MIAMI (CBS4) -The tears offer mute testimony for Fritz and Mary and their two young daughters. The family sat down at the Florida Immigrant Advocacy Center in Miami Wednesday. One year ago they sat in their home and then ran for their lives as a massive earthquake forced them to flee for their lives.
Now U.S. immigration law and poorly defined legal status, their advocates say, could send them back to Haiti. A translator spoke for Mary and told reporters on her behalf, “We are really concerned about our children. We love our children and want to help our children.”
More than 1100 Haitian children were paroled into the U.S. after the earthquake. Many have found new homes, but dozens of them, probably more because numbers are hard to come by, are still in limbo. The aftershocks go on in so many ways. Marleine Bastien is the director of the Haitian Women of Miami. She said, “Some of them (earthquake victims) are stiff suffering post traumatic stress syndrome, especially the younger children.”
Immigration advocates ask two chief things. One, they want federal officials to stop deporting anyone to Haiti given the living conditions there at this time. There is no indication they will get that wish.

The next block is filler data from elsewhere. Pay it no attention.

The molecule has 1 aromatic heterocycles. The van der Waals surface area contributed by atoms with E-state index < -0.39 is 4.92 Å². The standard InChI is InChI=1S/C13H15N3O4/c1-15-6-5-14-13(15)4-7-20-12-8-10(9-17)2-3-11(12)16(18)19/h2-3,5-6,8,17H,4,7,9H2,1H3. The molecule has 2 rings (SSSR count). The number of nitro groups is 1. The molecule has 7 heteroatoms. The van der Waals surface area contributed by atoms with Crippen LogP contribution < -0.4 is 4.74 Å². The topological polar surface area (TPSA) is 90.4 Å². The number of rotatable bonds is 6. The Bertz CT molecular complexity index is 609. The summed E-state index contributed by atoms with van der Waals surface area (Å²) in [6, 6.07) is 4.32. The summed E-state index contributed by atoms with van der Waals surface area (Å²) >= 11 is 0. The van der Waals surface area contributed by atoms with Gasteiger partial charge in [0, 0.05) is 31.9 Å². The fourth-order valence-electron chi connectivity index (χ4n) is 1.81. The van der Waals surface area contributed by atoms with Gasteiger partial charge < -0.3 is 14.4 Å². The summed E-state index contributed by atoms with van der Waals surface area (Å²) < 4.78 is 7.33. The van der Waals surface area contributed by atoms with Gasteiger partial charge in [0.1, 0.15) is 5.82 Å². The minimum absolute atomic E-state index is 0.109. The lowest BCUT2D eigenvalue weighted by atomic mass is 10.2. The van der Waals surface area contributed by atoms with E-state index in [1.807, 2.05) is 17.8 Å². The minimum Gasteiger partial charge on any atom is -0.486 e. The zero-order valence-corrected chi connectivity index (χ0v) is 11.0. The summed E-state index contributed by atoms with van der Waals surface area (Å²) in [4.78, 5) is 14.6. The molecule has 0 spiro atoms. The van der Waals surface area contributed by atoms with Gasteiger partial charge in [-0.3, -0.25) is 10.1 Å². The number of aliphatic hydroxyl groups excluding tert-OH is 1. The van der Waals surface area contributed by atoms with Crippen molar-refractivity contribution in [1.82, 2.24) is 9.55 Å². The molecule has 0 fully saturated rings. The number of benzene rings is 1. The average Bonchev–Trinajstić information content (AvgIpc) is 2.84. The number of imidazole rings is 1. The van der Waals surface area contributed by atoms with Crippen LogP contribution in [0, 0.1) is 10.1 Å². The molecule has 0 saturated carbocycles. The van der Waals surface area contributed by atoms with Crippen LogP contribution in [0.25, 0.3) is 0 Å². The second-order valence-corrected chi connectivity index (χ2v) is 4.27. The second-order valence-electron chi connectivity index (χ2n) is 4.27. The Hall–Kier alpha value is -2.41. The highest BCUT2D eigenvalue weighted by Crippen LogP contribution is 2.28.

Number two, they want to start a program to allow 55,000 Haitians to be paroled into the U.S. on already approved visa petitions. Indeed, they told reporters, some of the pending parolees have been waiting for 10 years to leave Haiti. Advocates also pointedly note that a family reunification program is already in place for Cuban families.
Cheryl Little is a longtime immigration advocate and she heads the Florida Immigrant Advocacy Center. She said, “The fact that the (Obama) Administration has not budged on the issue, we believe, is a painful reminder of a double standard. We should not be here today having to beg the administration to grant parole to these 55,000 Haitians who have done everything right and nothing wrong.”